Culinary Dispatch – Richland, Washington: It’s our last night in the Tri-Cities. Splint McCullough and I have wrapped up our Pacific Northwest assignment, and we’re in search of nourishment. We leave the hotel with a copy of the Tri-Cities answer to Michelin in hand, “Your Guide to Local Dining,” a 17-page stapled Xerox copy of every conceivable eatery within a six minute radius.
In the spirit of Lewis and Clark, Splint and I head east on the recommendation of the hotel desk manager. She’s added a star, in pen, next to the listing for T.S. Cattle Co. noting that the last time she ate there – twenty years ago – it was a pretty good meal. But since Splint is a true carnivore, he assumes we’ll be treated to excellent aged beef.
One quick detour later (getting lost seems to be a way of life in the Tri-Cities) we arrive at the parking lot of T.S. Cattle Co. It looks a bit like an abandoned road house, with a couple of decrepit pickup trucks outside. The Co. has clearly lost some of its 1986 appeal. Splint says, “I think not,” and we make a quick left out of the parking lot.
Our next stop is Cavanaugh’s Landing. It has a bright, appealing multi-colored sign, the parking lot is clean, and the shrubbery well manicured. But, the lobby has that strange hotel smell, and there is absolutely no one in the restaurant. “Not a good endorsement for the menu,” Splint notes, and we return to the rental to continue our culinary expedition. We decide to skip the Old Country Buffet, which looks like a renovated supermarket, and Splint refuses to get within a quarter mile of Roy’s Western Smorgy.
We decide to explore west of the hotel. Finding the right restaurant has become a mission. Splint nixes Sterling’s Famous Steak, Seafood and Salad Bar (“Too much like a diner.”) and Casa Mia (“Not in the mood for Italian.”). After a brief pass by Dax’s Bar and Grill, a dangerous looking powder blue cinder block structure, we are desperate, and decide that Mexican cuisine is our safest choice.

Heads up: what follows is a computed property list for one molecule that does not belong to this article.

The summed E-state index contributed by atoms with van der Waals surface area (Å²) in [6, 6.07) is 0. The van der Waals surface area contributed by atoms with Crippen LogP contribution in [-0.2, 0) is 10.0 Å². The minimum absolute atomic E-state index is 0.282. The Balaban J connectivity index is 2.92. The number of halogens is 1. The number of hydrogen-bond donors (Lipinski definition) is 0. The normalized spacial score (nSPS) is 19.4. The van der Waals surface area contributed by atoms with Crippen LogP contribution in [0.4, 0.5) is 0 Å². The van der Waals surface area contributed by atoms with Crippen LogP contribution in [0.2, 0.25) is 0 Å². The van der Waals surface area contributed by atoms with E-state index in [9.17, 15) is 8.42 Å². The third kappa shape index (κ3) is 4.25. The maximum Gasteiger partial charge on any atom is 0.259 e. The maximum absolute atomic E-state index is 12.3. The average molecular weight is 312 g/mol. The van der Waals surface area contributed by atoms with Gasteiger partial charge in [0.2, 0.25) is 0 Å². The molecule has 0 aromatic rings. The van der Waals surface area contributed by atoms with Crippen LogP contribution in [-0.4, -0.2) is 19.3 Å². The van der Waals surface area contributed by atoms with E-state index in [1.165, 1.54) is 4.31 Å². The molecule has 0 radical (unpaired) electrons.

We park the rental and enter 3 Margaritas – Family Mexican Restaurant. It is fiesta time! We are seated at a window booth. There are bright colors everywhere and the ambient noise is deafening. There is a lariat and saddle on one wall and a large mural of three parrots behind Splint’s head. For some reason I’m inspired to order a Blueberry Margarita which resembles a frozen dessert on steroids. Splint orders a Cuervo Gold Margarita. He glances toward the floor and says, “I’m curious the last time this rug was cleaned?”
There is much activity. Every few minutes, a large group of wait staff carry a birthday cake and a giant sombrero out to some lucky diner on the floor and sing "Happy Birthday" both in Spanish and English. Splint calls his wife, Blanche on the cell phone. She suggests we should pretend it’s my birthday and take plenty of photographs.
Our entrees arrive and there is ample food. Splint has chosen the house specialty, Carnitas Fahita Style with sirloin beef. I’ve chosen the chicken version. Splint rolls a fahita the size of a Cuban cigar. He takes a bite and announces, “I’m very happy.”
Ditto for me. The chicken is succulent, the rice nicely seasoned, and the guacamole incredibly fresh. It meets with Splint’s approval as well. “I’m very picky about my guac,” he says.
Splint has clearly entered the fiesta zone. He orders a second Cuervo Gold Margarita, which means that collectively, we have ordered 3 Margaritas and must be considered charter members of the club.
“Who ever thought we’d find authentic Mexican in one of the states that’s furthest from?” Splint asks rhetorically.
As we leave the restaurant lobby, I look for a card, but oddly enough, all I can find is a stack for “Lightning’s Carpet Cleaning.” Splint expresses hope that the rug at 3 Margaritas will soon get a makeover.
© 2006 T.W. Barritt All Rights Reserved
15 minutes ago